September 6 2014

Look out your long johns and thermal vests, as it looks like summer might just have slunk off. And we have a couple of very chilly books – in the location, as well as the atmosphere sense – for you this week.

Chris Roberts praised Olivier Truc’s Forty Days Without Shadow, a police procedural set in Lapland amidst reindeer breeders. And Sharon Wheeler was absolutely hooked by MJ McGrath’s The Bone Seeker, set in the High Arctic and very strong on Inuit culture.

On the Scandi front, Cockroaches is the second book in the Harry Hole series, but has only just been translated into English. Tracy Johnson says it’s fresh and pacey, despite us knowing what’s in store for our hero.

Arnold Taylor has enjoyed previous books by Robert Littell, but was disappointed by A Nasty Piece of Work – particularly the ending, which Arnold says is unconvincing and tasteless. John Cleal had more luck on the US front with The Edge of Normal by Carla Norton. He says it deals with the hideous topic of women being abducted and abused in a subtle and balanced manner.

Tom Vowler’s That Dark Remembered Day, set amidst Dartmoor’s forbidding landscape is a dark story where secrets from the past are uncovered. Linda Wilson says it’s both sensitive and harrowing. Meanwhile, Jack Higgins has been around for years, and has several classics, such as The Eagle has Landed and A Prayer for the Dying under his belt. Linda says that The Death Trade gallops along at a fair clip and is a good introduction to hero Sean Dillon if you haven’t caught up with him before.

If you’re looking for historicals, there’s a good batch this week. Peter Tremayne’s Atonement of Blood is set in seventh century Ireland. Sylvia Maughan wonders aloud whether the characters aren’t a touch modern, but she says the book is enjoyable and intricately plotted. Somewhat closer to the modern day, Laurie R King has married Sherlock Holmes off to the feisty Mary Russell. The marriage might not be convincing, but the partnership certainly is in A Letter of Mary, says John Cleal – although he’d have preferred the British English to be more accurate. Debut writer MRC Kasasian reckons his Victorian heroes in The Mangle Street Murders are the progenitors of Holmes and Watson. John says it’s not often you put a book down and say ‘that was fun’ – but you can here. John also got engrossed in Rory Clements’ The Queen’s Man, and says it’s the Shakespearean version of Spooks!

Speaking of convincing, Chris Roberts wasn’t entirely sure about Kill and Tell by Adam Creed, the latest book to feature unconventional London DI Will Wagstaffe. And he was even less convinced by Fred Vargas’s The Ghost Riders of Ordebec – plotting, motivation and characterisation don’t pass muster for him. And there’s an equally unusual detective in Stuart Neville’s The Final Silence. Linda Wilson says, though that the writing is stark and powerful, and you’ll care about the characters.

Sharon Wheeler freely admits to enjoying JK Rowling’s PI series under the Robert Galbraith banner. The Silkworm is set amidst London’s literary community – and Sharon was rather taken with feisty Robin, the female sidekick to investigator Cormoran Strike.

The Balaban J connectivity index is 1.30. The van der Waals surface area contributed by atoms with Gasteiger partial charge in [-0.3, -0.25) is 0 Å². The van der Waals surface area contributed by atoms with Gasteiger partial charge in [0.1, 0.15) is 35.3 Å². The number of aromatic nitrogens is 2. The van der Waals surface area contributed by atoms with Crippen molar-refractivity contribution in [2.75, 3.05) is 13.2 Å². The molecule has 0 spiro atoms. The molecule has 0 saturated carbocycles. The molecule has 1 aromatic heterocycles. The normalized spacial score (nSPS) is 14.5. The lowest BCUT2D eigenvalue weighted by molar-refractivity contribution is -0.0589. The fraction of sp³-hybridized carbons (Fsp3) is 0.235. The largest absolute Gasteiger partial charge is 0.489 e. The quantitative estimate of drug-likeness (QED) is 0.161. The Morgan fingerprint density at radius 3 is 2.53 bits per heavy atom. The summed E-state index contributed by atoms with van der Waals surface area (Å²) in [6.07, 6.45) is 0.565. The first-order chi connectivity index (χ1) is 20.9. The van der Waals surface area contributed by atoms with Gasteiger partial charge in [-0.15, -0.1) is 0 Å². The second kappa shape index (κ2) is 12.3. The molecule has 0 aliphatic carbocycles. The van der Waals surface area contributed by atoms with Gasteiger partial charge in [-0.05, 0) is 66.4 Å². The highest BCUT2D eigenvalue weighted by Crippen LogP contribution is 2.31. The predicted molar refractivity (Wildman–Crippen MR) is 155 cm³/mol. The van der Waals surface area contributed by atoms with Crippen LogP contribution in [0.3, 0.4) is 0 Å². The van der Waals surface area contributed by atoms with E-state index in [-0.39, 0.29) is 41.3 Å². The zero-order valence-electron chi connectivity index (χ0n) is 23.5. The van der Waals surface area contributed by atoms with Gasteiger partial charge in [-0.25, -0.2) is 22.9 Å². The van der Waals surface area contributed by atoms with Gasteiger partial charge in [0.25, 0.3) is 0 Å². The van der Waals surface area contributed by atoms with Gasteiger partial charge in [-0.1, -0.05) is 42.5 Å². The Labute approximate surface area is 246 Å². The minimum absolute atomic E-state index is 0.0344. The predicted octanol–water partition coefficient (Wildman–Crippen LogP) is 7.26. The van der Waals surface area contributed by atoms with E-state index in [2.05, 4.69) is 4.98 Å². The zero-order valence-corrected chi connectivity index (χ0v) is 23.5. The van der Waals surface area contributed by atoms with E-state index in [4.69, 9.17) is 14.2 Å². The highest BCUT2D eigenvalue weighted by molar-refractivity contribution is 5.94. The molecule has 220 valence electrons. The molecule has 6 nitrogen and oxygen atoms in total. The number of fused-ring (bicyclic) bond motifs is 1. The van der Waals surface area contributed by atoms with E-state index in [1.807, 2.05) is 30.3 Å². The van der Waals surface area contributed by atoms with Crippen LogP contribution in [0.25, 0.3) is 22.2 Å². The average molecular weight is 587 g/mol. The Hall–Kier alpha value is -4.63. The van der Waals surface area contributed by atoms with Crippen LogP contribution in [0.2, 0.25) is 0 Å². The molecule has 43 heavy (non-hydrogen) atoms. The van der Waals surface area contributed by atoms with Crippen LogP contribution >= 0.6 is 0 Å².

Among the young adult releases, Eliza Crewe’s Cracked stars a girl who eats people’s souls. Linda Wilson enjoyed the book a lot and says it’s a strong story of friendship and loyalties.

Andrew Lane, author of the young Sherlock Holmes and Lost Worlds YA novels, answers our Countdown questions this week. He’s clearly had a very eventful working life. And his eight-minute risotto recipe sounds good, just so long as one of the editors can have hers without meat in!

We'll back in a fortnight with 16 new reviews and an interview with a top author. In the meantime, we hope you'll find time to visit our good friends at Reviewing the Evidence to catch up with what’s been released on the other side of the Pond.
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Linda and Sharon

Countdown with
Andrew Lane

Andrew Lane is a journalist and the author of the Young Sherlock Holmes series of young adult novels, starting with Death Cloud, and also the Lost Worlds series. He has written spin-off novels based on Doctor Who, as well as guides to Babylon 5 and the Wallace and Gromit films. He is the author of The Bond Files: An Unofficial Guide to the World’s Greatest Secret Agent.

Ten words to sum up your working life to date ...

I’ll give you five words on my non-writing working life and five on my writing working life: varied; formal; boring; frustrating; deskbound; soul-destroying; incredible; absorbing; terrifying; precarious; joyful.

Nine things you can see from where you're sitting ...

CDs. Snacks. Black cardboard boxes. All my current research books in a bookcase. A full-sized Argentinian poster for Christopher Lee as Fu Manchu in Las Venganza de Fu Manchu (“Nada fue tan cruel Y sangunario como!”), A screwdriver and a socket wrench. A leather couch for ‘thinking’ purposes. Seven bass guitars. A small Dalek toy with the sucker arm missing.

Eight minutes to prepare a meal. What's it going to be ?

Risotto using Arborio rice fried in a little butter and garlic, then simmered with chicken stock and white wine for a while before the addition of peas, ham hock and some grated cheese. Mmmmm.